‘Asean potential largely untapped’

 China’s ambassador to the Philippines Zhao Jianhua.  PHOTO Bong Ranes

China’s ambassador to the Philippines Zhao Jianhua.
PHOTO Bong Ranes

China envoy shares ambitious economic goals with business forum delegates

TRADE and investment ties between China and the Association of Southeast Asian Nations (Asean) may have grown in scope over the years, but the potential from deeper cooperation between them has remained “far from being fully exploited,” China’s ambassador to the Philippines, Zhao Jianhua, said.

In a presentation to delegates of The Manila Times’ business forum on the Asean integration at the Dusit Thani hotel in Makati on Wednesday, Ambassador Zhao highlighted Asean’s importance to China in trade and cross-border investment, and revealed a number of ambitious medium-term trade and investment goals set by Beijing.

According to statistics presented by the ambassador, the Asean collectively was China’s third largest trade partner in 2014, with exports from the region growing 4.4 percent to $208.3 billion, while Chinese exports to Asean expanded 11.4 percent year-on-year to reach $271.8 billion.

Overall, the Asean region accounted for 11 percent of China’s overall trade in 2014, behind only the European Union’s 14 percent, and the US’ 13 percent share.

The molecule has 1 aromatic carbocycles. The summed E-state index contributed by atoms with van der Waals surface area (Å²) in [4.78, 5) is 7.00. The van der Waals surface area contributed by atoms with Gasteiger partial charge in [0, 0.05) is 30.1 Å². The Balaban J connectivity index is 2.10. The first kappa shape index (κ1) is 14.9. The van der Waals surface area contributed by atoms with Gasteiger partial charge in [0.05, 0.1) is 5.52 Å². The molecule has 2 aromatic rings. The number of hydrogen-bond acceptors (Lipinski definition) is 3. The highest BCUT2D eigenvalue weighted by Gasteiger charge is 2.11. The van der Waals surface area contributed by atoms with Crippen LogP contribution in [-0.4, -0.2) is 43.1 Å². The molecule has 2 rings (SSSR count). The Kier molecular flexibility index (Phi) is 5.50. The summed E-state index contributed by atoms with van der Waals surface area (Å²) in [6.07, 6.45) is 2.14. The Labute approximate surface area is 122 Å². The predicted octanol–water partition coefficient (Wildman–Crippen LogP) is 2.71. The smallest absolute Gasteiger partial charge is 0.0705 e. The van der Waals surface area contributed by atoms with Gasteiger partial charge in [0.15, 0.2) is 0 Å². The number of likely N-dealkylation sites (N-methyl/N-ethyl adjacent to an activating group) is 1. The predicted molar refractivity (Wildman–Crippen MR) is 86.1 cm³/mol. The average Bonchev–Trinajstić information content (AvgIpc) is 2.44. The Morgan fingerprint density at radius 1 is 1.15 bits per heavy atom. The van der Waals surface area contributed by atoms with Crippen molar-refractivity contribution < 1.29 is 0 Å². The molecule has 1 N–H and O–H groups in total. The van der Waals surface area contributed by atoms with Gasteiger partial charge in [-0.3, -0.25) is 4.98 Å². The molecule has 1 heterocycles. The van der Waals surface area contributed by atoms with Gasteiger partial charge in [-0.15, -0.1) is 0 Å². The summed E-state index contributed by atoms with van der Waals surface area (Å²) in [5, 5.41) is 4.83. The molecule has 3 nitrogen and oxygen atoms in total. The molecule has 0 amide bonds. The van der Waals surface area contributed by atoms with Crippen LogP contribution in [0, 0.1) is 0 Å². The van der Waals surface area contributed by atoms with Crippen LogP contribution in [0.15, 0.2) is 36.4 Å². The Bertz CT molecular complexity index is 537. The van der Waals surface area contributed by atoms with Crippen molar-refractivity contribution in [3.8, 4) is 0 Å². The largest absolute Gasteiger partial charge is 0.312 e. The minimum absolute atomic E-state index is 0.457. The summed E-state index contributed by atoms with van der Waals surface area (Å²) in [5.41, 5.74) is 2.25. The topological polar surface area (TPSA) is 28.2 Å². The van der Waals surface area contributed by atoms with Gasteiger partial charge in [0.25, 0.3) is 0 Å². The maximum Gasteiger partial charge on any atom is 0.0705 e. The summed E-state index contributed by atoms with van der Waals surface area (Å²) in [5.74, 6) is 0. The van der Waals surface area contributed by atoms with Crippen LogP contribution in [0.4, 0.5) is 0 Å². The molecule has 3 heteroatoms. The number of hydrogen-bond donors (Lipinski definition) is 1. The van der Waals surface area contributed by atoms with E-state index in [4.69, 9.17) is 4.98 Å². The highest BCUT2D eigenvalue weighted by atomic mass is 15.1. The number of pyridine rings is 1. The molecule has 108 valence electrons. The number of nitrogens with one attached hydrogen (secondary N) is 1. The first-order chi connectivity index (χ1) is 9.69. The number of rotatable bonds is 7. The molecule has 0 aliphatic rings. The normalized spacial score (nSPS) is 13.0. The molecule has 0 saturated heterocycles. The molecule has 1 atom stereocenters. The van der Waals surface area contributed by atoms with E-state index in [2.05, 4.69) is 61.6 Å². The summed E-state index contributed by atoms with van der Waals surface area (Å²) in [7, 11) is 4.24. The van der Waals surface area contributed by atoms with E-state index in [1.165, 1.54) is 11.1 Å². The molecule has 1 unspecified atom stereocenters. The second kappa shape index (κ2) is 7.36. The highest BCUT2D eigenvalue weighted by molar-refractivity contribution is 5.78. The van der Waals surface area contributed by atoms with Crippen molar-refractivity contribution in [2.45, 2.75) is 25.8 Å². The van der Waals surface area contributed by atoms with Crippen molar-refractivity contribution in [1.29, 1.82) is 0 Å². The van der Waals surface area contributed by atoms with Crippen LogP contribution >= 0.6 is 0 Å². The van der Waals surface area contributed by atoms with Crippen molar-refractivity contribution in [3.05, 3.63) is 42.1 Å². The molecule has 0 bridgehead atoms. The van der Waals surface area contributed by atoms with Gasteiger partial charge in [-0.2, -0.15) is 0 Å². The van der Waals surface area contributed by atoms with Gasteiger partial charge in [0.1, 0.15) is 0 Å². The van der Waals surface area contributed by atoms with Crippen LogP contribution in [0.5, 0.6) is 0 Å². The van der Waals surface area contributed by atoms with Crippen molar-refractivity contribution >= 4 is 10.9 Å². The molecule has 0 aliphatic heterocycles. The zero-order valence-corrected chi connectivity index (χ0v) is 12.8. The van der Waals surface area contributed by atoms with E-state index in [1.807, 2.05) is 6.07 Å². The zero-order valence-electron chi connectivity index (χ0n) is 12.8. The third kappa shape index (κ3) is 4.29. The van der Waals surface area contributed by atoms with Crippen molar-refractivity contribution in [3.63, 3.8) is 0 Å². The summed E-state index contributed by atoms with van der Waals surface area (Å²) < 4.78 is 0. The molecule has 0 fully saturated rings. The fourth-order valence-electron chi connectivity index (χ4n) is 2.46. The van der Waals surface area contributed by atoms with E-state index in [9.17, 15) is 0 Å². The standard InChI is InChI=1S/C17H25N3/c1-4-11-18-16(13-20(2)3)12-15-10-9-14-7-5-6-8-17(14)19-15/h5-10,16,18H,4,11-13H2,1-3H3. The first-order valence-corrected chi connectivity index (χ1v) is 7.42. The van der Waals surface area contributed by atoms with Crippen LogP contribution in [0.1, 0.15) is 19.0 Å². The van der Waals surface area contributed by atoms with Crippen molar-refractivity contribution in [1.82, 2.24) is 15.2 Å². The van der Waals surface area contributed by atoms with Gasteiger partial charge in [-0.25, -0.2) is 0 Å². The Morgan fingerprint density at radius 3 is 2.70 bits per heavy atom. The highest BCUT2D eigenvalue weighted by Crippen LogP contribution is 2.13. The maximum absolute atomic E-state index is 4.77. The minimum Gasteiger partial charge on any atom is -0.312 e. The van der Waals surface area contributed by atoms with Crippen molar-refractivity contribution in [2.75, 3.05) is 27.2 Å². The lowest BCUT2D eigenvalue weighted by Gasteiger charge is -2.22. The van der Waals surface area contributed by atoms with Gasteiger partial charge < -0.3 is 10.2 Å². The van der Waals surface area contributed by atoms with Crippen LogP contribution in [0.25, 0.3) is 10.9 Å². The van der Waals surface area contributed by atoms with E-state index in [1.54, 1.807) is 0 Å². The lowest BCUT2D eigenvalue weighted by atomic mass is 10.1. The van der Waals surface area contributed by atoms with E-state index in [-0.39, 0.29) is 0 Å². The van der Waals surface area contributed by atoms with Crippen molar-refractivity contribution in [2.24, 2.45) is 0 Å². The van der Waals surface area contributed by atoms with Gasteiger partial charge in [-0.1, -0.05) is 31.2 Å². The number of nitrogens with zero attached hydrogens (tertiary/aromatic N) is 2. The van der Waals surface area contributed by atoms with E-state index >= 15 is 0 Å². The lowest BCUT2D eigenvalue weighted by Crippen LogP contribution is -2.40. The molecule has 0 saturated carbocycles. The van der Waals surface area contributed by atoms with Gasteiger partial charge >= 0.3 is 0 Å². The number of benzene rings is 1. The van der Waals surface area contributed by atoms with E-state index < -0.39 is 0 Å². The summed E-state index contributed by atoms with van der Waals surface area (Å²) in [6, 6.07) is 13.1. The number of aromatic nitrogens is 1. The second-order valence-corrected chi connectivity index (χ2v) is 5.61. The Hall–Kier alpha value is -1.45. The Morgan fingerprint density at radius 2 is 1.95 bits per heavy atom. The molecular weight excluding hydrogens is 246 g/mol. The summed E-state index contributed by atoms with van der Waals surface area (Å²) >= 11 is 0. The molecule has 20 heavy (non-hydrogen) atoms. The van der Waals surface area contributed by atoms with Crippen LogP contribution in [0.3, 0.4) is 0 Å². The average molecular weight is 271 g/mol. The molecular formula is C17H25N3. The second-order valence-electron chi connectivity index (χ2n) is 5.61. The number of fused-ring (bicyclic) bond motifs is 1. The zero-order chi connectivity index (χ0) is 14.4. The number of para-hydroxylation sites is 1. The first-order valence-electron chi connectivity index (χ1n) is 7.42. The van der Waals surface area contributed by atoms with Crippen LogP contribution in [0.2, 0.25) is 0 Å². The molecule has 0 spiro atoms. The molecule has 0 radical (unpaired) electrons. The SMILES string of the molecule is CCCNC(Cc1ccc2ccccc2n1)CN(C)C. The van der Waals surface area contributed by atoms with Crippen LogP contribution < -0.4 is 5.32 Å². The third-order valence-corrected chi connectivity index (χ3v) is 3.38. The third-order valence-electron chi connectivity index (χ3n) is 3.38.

In terms of cross-border investment, Asean’s foreign direct investment (FDI) stock in China reached $91.7 billion, about 12 percent of the total FDI in China, making the region the third biggest foreign investor in China (that is for what period?). In 2014, Asean investors poured $6.3 billion into China, exceeding Chinese investment in Asean, which reached $5.88 billion.

Asean investment in China in 2014 actually dropped significantly from the $8.4 billion in FDI in 2013, a decline traced to a slowdown in manufacturing “caused by China’s efforts in restructuring [and]upgrading its industries.”

China’s regional investment is too low
In spite of the current lucrative economic ties, Ambassador Zhao said that given the Asean’s population of more than 600 million, China’s overseas direct investment (ODI) was far too low, which has led Beijing to adopt a number of “general goals for future development” ahead of the formal launch of the Asean Economic Community (AEC) at the end of this year.

In trade and investment, China is seeking to increase the total two-way trade volume with the Asean to $500 billion by the end of 2015, and to $1 trillion by the end of 2020.

Two-way investment, which stands at just over $12 billion per year now, is expected to rise to $150 billion annually by 2020.

The ‘right partner’
Other targets set by Beijing include accumulated Chinese ODI of $1.25 trillion within the next 10 years; accumulated imports into China over the next five years of $10 trillion; and a cumulative total of 500 million outbound Chinese tourists by 2020.

“Asean would be the right partner for China to cooperate with for realizing [these]targets,” Zhao said.

“As a good friend and good partner, China will continue to give firm support to a stronger Asean, the building of the Asean Community, and Asean centrality in the regional cooperation of East Asia,” Zhao concluded.


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